Agenda item

Contact Officer: Daniel Garnier


To receive the report and to provide views:-

·         on the overall approach to economic growth outlined in the draft economic growth strategy; and

·         on the priorities and areas of focus described in the draft economic growth strategy.


The Economic Growth Strategy was introduced by the Leader of the Council. It was noted that the report outlined a strategic approach to support the economic development of the borough, whilst aiming to respond to the aspirations and ambitions for the borough as set out by Horizon 2050.


It was clarified that the document was solely a BDBC report.


The committee commended the report and made a range of observations.


An observation was voiced that economic poverty within the borough should be dealt with more robustly in the strategy.


In response to a query the Economy and Culture Manager suggested that the document identified three areas of specific importance, notably:

·         Enabling the right environment for start-ups, in relation to low rent accommodation and networking support;

·         Supporting the existing workforce with opportunities to upskill; and

·         Ensuring that there is no shortage of commercial stock in the future. 


It was clarified that Basingstoke start-up performance compared well with other boroughs and that survival rates after 5 years were amongst the highest.


It was queried whether conversations had been held with Urban&Civic in relation to skills training. This had not taken place to date but was a subject that would be addressed.


It was envisioned that the council would be a facilitator and enabler to upskilling and further education, rather than direct provider. Discussions had already been held with four existing universities within the area with a view to future collaboration.


It was suggested that in relation to a further education culture there should be a change in focus from employer to student perspective. 


Priority 1: Growing talent

It was acknowledged that as a borough council with no direct responsibility for education, the role was not to try and replicate university towns but to facilitate and promote educational opportunities within the locality.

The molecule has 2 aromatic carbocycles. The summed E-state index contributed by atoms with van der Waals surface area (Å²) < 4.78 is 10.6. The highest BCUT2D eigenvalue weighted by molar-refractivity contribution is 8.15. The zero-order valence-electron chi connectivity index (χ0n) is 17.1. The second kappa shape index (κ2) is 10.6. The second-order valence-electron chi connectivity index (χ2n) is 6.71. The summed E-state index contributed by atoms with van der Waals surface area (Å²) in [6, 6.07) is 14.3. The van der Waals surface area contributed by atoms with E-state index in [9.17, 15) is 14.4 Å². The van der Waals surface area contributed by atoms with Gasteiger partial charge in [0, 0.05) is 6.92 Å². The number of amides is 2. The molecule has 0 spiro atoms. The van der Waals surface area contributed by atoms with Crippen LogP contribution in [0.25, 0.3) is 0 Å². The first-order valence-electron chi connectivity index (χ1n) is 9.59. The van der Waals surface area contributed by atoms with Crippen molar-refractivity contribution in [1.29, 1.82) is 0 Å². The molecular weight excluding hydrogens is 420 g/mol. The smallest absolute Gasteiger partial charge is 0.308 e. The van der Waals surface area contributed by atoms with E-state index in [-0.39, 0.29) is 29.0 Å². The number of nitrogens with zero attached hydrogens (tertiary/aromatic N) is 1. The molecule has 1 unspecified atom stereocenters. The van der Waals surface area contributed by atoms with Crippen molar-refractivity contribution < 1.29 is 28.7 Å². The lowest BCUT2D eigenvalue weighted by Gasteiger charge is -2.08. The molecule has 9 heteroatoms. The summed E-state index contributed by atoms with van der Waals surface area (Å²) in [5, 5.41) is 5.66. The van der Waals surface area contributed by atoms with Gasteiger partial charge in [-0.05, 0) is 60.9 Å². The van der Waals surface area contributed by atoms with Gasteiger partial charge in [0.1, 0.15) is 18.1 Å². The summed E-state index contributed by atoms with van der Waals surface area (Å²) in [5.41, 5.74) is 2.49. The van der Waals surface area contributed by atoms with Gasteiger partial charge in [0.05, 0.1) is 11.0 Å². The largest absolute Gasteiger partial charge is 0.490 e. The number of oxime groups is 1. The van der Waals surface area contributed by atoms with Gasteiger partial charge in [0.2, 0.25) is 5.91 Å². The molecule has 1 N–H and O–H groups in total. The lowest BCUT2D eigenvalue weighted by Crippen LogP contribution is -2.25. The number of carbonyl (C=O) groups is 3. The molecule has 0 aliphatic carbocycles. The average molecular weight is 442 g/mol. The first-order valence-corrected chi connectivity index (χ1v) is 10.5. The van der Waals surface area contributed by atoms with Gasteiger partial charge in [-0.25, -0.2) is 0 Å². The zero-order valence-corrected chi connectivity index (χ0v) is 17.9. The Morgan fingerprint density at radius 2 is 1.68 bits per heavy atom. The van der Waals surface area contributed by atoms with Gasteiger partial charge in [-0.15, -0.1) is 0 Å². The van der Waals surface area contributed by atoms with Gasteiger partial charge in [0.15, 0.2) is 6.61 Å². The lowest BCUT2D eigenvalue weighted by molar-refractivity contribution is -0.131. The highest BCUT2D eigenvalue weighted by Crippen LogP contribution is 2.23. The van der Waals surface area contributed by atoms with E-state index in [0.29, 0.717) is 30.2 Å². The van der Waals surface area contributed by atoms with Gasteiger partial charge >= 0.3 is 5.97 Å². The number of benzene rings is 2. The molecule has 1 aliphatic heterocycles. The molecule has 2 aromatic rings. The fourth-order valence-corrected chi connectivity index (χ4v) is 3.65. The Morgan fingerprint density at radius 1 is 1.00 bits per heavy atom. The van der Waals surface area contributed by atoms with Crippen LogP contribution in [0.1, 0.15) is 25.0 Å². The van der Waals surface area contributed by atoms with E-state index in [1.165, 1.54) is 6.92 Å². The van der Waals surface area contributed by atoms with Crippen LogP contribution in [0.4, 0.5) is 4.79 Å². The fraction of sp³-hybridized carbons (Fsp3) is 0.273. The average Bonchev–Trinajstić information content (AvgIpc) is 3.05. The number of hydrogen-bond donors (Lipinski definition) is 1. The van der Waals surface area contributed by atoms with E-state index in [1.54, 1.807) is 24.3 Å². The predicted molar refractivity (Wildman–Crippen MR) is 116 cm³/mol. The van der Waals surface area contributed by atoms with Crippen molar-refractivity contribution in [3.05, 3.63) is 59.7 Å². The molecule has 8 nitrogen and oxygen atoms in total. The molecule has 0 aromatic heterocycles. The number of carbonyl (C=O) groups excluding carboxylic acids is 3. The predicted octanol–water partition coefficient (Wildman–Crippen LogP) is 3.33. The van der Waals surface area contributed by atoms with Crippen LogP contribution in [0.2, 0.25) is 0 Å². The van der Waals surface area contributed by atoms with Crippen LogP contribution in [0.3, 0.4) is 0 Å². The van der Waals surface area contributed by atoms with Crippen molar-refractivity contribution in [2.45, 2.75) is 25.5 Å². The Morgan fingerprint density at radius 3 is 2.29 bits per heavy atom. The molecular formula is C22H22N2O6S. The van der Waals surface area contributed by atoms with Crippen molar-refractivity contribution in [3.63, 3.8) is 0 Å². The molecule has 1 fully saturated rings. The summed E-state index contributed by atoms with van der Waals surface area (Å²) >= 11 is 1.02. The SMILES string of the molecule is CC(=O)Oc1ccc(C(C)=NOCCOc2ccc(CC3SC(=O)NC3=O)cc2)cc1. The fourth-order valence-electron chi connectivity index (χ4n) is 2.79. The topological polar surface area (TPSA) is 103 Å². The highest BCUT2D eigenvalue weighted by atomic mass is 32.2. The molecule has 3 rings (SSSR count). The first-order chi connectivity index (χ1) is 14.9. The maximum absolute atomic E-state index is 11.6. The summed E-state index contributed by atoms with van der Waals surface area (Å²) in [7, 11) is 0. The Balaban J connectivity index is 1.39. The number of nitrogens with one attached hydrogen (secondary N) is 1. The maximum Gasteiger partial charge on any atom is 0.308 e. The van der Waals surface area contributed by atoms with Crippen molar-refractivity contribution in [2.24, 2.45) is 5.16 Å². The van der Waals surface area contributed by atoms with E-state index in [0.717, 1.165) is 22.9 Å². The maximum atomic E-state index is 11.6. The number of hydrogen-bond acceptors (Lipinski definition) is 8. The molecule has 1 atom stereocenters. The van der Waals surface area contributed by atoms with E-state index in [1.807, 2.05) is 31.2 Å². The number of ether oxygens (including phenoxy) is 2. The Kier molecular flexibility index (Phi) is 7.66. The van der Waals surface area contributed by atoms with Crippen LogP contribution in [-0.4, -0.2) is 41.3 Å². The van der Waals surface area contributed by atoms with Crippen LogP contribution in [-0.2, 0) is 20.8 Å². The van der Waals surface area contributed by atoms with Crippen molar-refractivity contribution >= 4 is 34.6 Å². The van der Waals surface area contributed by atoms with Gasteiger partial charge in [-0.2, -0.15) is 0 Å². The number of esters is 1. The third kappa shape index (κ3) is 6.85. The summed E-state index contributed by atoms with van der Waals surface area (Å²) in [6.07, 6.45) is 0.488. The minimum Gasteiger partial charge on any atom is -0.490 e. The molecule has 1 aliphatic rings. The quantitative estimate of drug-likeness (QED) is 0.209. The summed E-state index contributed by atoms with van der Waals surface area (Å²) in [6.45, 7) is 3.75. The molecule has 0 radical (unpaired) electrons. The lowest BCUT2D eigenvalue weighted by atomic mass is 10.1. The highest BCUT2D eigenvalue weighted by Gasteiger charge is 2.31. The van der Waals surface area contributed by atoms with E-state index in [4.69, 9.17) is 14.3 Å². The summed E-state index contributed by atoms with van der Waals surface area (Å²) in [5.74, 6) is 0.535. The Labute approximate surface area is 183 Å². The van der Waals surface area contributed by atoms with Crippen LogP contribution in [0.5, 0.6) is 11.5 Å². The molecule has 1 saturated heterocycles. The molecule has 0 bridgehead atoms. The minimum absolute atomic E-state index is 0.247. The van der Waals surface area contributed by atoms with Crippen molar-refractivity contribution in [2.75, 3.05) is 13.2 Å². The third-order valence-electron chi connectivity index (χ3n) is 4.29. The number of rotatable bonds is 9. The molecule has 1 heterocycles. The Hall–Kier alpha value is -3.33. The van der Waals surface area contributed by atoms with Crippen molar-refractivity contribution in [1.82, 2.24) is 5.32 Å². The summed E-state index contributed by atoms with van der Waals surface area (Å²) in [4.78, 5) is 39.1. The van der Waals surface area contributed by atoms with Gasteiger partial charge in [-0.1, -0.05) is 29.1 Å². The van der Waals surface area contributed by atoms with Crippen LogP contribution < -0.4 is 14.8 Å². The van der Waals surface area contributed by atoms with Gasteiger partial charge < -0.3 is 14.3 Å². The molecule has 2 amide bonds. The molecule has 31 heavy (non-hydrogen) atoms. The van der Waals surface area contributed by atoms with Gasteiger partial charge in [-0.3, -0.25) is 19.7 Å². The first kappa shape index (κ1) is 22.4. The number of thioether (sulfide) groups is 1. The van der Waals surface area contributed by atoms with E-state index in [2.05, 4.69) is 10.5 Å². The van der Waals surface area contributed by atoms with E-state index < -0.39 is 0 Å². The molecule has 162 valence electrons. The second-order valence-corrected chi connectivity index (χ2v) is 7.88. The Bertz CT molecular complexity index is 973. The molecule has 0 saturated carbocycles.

Priority 2: Supporting entrepreneurs

It was confirmed that the borough offered a fertile and thriving environment both for start-up and ongoing growth, with competitive rates and good transport links.


Core Pillars 1 & 2

It was queried whether there was the potential to become a centre for agricultural excellence. It was commented that given there was one of the best agricultural colleges in the country less than 15 minutes travel away, there would be little point in trying to compete.


Core Pillar 3

It was queried why Basingstoke was losing jobs to Reading, given that Reading was a more deprived area. It was explained that there was no direct correlation between the two and that the statistics may have been distorted as Reading was a small borough to which a number of other borough residents commuted.


It was also explained that AWE, situated just inside the border of West Berkshire, employs approximately 3,500 residents of Basingstoke which impacts the percentage number commuting out of the borough.


It was queried whether there was any follow up with business’ that had chosen to leave the borough. It was confirmed that discussions did take place and generally decisions to move were not linked with Basingstoke, but were based on corporate and commercial considerations.


Core Pillar 4

Comment was made on the importance of preserving and regenerating the Top of Town.


Resolved: The Committee


·         Note the Draft Economic Growth Strategy;

·         Request that the above comments and suggested amendments be considered by the Leader.


Supporting documents: